Turmoil in the North East: A Bru Story

Part-2 of a series that explores the diverse and complex socio-political dynamics in the Northeast.

Bru Community

After 22 years of being ousted from their homes and being forced to live in refugee camps, the Bru community has finally found a permanent home in Tripura as per a new agreement signed in New Delhi on Thursday. The Bru tribe had been displaced from their traditional home in Mizoram in wake of an ethnic conflict in 1997. Since then 32,000 Bru people have been living as refugees in Tripura and even parts of Assam.

Several attempts have been made to repatriate them, but most have resulted in failure. The most recent attempt was made last year and ended in tragedy when after the deadline for repatriation talks ended, the government stopped the flow of food and other supplies to six refugee camps forcing the Brus to evict or starve!

Six peopledied before Kirit Pradyot Deb Barman, scion of the erstwhile Manikya royal family of Tripura, intervened demanding Brus be granted the right to live and settle in Tripura.  

Now, the center has finally reached a solution to the long-standing crisis. On Thursday, a quadripartite agreement was signed in the presence of Tripura Chief Minister Biplab Kumar Deb, Mizoram Chief Minister Pu Zoramthanga and leaders of Mizoram Bru Displaced Peoples Forum (MBDPF), the largest forum of Bru migrants. A Rs 600 crore package was announced for the resettlement of Brus. The terms of the previous resettlement agreement in Mizoram have now been tweaked for the purpose of resettlement in Tripura as follows:

· Rs 1.5 lakh housing assistance to the migrants into three instalments

· Rs 4 lakh one-time cash assistance for sustenance to be handed over after 3 years

· Rs 5,000 monthly cash assistance

· Free ration for two years to migrants who wish to be permanently settled in Tripura

Pradyot Deb Barman, who is also the Chairman of The Indigenous progressive regional alliance – T.I.P.R.A has welcomed the new agreement tweeting, “It’s a start and a wonderful one at that! Our Bru people have been given the rehabilitation inside Tripura! United we stand.”

“According to the agreement, those willing to go back to Mizoram can go and the rest can stay in Tripura. They have to stay in either of the states. He said a large quantum of land would be required to rehabilitate these 34,000 people and it would take at least six months,” Tripura Chief Minister Biplab Kumar Deb told NDTV.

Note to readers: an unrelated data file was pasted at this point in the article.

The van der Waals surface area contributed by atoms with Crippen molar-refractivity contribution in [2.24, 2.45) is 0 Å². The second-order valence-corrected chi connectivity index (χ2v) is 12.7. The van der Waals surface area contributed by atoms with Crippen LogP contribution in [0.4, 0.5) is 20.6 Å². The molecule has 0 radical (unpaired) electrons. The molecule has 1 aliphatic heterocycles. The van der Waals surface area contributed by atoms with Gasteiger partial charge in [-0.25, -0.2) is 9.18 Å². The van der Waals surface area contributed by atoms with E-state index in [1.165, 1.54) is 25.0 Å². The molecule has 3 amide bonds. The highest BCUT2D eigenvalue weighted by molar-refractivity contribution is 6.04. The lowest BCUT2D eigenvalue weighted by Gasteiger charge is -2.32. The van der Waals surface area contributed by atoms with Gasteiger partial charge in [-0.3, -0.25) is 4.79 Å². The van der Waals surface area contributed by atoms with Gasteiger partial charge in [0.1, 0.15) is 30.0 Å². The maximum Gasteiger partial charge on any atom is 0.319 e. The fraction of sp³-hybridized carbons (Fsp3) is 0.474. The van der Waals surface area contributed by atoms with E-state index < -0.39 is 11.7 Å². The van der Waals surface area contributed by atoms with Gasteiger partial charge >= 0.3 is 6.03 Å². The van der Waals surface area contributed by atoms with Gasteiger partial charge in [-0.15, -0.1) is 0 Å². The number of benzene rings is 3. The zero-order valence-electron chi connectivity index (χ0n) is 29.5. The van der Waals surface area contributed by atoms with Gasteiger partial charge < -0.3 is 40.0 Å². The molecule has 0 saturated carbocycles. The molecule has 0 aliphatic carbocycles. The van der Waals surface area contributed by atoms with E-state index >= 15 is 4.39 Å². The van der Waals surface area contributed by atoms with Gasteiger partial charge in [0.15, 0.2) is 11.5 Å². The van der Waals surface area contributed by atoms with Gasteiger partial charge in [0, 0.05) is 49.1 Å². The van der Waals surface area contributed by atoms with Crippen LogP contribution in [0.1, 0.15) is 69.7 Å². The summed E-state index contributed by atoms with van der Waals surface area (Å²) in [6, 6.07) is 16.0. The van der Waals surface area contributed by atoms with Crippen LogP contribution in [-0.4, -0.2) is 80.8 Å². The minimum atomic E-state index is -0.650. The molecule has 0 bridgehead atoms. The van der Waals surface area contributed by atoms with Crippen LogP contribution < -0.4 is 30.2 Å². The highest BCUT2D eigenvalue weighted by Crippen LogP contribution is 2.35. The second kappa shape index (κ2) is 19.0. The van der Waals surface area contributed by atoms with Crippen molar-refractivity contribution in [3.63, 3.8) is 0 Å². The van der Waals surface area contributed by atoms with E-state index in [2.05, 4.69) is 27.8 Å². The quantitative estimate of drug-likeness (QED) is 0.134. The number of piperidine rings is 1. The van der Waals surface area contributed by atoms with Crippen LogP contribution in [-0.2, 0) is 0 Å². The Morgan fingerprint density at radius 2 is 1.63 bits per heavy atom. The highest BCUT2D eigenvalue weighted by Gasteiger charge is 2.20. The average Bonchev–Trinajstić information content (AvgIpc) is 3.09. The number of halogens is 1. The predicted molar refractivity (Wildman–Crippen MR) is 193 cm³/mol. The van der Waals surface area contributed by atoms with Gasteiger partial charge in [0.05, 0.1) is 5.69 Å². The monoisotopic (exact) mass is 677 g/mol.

Brief history of Brus

Brus who are also called Reangs are an agrarian tribe practicing Jhum cultivation. In the late 90s there emerged a movement to create an autonomous Bru territory carved from western Mizoram, parts of Triura and even Bangladesh. In September 1997 the movement gained momentum and on October 21, 1997, a forest guard was killed in the Dampa Tiger Reserve allegedly by members of the Bru National Liberation Front. This led to clashed with the Mizos, and eventually 37,000 Brus were forced to flee Mamit, Kolasib and Lunglei districts of Mizoram. 

While 5,000 people returned over 9 phases of repatriation since then, but around 32,000 continued to live in six refugee camps in Tripura. In these refugee camps they were given 600 grams of rice for each adult and 300 grams for each minor every day, along with a daily allowance of Rs 5 and Rs 2.5 respectively. They were forced to live in makeshift bamboo huts without proper power or water supply.

When the last repatriation agreement was launched in 2018 there were fears of persecution at the hands of Mizos upon their return leading most Brus to reject the deal. But when the deadline for the repatriation talks ended on November 30, 2019, relief supplies to the refugee camps were stopped. Six people including four infants died allegedly due to starvation. This led to Brus blockading the streets categorically stating that they will not entertain any talks of repatraition while they were being forced to starve! 

That’s when Pradyot Deb Barman made an appeal that Brus be permitted to stay in Tripura. Various Bru refugee groups came together to lobby for the best solution for the decades old crisis and now it appears that the tribe can finally live in peace.



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